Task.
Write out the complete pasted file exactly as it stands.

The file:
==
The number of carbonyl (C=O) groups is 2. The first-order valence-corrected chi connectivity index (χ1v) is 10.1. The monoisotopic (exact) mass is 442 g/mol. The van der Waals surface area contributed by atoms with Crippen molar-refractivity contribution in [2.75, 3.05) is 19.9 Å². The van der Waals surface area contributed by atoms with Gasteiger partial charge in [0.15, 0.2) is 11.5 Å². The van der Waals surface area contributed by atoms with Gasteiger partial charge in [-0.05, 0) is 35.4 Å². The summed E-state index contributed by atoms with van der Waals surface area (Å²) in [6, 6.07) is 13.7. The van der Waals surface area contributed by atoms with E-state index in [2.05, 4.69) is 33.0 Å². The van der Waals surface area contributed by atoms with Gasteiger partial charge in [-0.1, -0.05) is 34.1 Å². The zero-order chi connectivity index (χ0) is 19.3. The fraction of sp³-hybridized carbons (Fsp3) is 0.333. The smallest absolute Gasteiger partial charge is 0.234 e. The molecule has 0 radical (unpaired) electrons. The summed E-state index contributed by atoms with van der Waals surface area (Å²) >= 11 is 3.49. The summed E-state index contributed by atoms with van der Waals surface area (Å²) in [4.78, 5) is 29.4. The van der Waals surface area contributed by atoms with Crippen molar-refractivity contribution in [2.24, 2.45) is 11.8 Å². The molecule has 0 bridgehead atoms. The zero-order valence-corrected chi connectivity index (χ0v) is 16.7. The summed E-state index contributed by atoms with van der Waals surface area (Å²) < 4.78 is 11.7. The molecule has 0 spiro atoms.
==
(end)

The number of carbonyl (C=O) groups is 2. The first-order valence-corrected chi connectivity index (χ1v) is 10.1. The monoisotopic (exact) mass is 442 g/mol. The van der Waals surface area contributed by atoms with Crippen molar-refractivity contribution in [2.75, 3.05) is 19.9 Å². The van der Waals surface area contributed by atoms with Gasteiger partial charge in [0.15, 0.2) is 11.5 Å². The van der Waals surface area contributed by atoms with Gasteiger partial charge in [-0.05, 0) is 35.4 Å². The summed E-state index contributed by atoms with van der Waals surface area (Å²) in [6, 6.07) is 13.7. The van der Waals surface area contributed by atoms with E-state index in [2.05, 4.69) is 33.0 Å². The van der Waals surface area contributed by atoms with Gasteiger partial charge in [-0.1, -0.05) is 34.1 Å². The zero-order chi connectivity index (χ0) is 19.3. The fraction of sp³-hybridized carbons (Fsp3) is 0.333. The smallest absolute Gasteiger partial charge is 0.234 e. The molecule has 0 radical (unpaired) electrons. The summed E-state index contributed by atoms with van der Waals surface area (Å²) >= 11 is 3.49. The summed E-state index contributed by atoms with van der Waals surface area (Å²) in [4.78, 5) is 29.4. The van der Waals surface area contributed by atoms with Crippen molar-refractivity contribution in [2.24, 2.45) is 11.8 Å². The molecule has 0 bridgehead atoms. The zero-order valence-corrected chi connectivity index (χ0v) is 16.7. The summed E-state index contributed by atoms with van der Waals surface area (Å²) < 4.78 is 11.7. The molecule has 0 spiro atoms.